Saturday 27 December 2008

Happy New Year from squashblog

Happy New Year!Last post of the year before disappearing until mid-January. So (a belated ) Happy Christmas and Happy New Year!

Thanks to everyone who has supported the site this year: let's keep the debate going in 2009.

Things I wanted to write about at length this year but ran out of time ...

1. Player of the Year: For me this had to be Karim Darwish (bottom), who stepped out of Shabana and Ashour's shadows to win in Qatar and Saudi, and a runner-up in the Manchester World Open.

It seems a little strange to overlook Ramy's remarkable achievement in winning the World title, but the velocity of his rise made it kind of inevitable sooner or later (maybe for him the achievement will not be 'when' but 'how many'). Karim's ascendancy to his highest ranking of number 2 in the PSA rankings appears to have more in common with Shabana's career; his elder countryman began his domination at roughly the same age Darwish is now, after adding a missing mental component to complement his shot-making talent.

Darwish spoke after Qatar about 'playing to win rather than just playing': he has clearly also worked on the mental aspect of his game, and it's great to see a player who may have been thought of as a 'nearly-man' (that World Junior title seems a long time ago now) prove his doubters wrong though patience and application.

2. The scoring debate/row/storm/scandal: Yes, it really was called all these things in various parts of the squash media. I felt this kind of got buried under the World Open coverage - though hats off to Ian McKenzie for conducting something like a proper debate at the Squash Player site.

The bigger story here is not in the scoring change to PAR itself (which I happen to agree for the good of the professional game), but in the decision-making process. As Tom Cruise (nearly) said: show me the mandate!

Karim Dariwhs3. Olympic Task Force: some positive news about squash's Olympic bid probably passed many of you by (nearly me included) as it slipped out just before Christmas. It appears that a sense of urgency has finally hit the WSF with less than a year to go before the IOC vote on Olympic inclusion, and an 'Olympic Task Force' is being set up which, amongst other things, will engage with new media "by using the internet to approach all those Squash players and enthusiasts worldwide who would like to support the campaign".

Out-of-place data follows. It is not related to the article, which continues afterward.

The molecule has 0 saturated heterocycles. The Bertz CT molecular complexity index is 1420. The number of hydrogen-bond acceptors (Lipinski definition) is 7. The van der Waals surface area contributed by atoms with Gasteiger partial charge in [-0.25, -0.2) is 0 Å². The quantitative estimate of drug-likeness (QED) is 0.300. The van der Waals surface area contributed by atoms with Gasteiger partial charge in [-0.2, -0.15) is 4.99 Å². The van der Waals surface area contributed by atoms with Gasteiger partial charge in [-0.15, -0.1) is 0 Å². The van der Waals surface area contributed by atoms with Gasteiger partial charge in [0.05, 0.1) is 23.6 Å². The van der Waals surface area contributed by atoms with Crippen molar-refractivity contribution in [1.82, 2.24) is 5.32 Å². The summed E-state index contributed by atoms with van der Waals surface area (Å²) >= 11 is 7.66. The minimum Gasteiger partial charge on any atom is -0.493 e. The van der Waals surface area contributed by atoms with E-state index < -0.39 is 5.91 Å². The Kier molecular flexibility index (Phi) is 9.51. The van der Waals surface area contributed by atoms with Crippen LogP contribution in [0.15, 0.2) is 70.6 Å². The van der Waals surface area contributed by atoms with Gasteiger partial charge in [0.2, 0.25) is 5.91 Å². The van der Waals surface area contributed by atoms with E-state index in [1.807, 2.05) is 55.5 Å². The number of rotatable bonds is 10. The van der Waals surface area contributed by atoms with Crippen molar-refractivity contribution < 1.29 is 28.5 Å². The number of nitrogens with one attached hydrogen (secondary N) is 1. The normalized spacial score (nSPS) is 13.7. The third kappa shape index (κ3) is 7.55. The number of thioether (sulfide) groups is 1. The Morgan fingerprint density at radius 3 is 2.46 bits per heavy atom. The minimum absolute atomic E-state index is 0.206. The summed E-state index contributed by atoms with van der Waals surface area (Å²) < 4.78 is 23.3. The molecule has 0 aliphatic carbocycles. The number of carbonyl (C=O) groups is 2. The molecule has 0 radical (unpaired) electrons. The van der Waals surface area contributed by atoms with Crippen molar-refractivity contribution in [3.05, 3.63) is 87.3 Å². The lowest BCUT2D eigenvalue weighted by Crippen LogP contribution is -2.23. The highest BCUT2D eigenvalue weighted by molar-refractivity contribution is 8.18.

After assuming that the governing body had taken the lower-key route that I suggested when things were looking dicey , does this now mean that things are swinging the other way? Let's judge when we see that internet campaign - and the other initiatives - emerge. Happy to help!

Read the WSF press release here.

4. Squash websites: yo-yoing up and down like the FTSE-100. What's going on? Does squash get the media it deserves?

5. The PSA board:
now composed of a good mix of voices that will hopefully bring objectivity and new ideas to the development of the men's tour. Let's hope this is matched by representative, transparent decision making over the next year as the organisation enters a new era.

6. Women's tournaments in London:
I'm being selfish here. While it was great to see the best women players in action in Manchester at the Worlds, they surely deserve a platform in the capital. There's nothing like Canary Wharf or the Super Series for the WISPA pros, and looking back over event calendars I can't find the last time a prestige-venue women's tournament was held in London - and that's where their governing body is based! Why?

I'll try and revisit most of these in the New Year. In the meantime, keep sending in your comments, thoughts, ideas etc.

Happy 2009!

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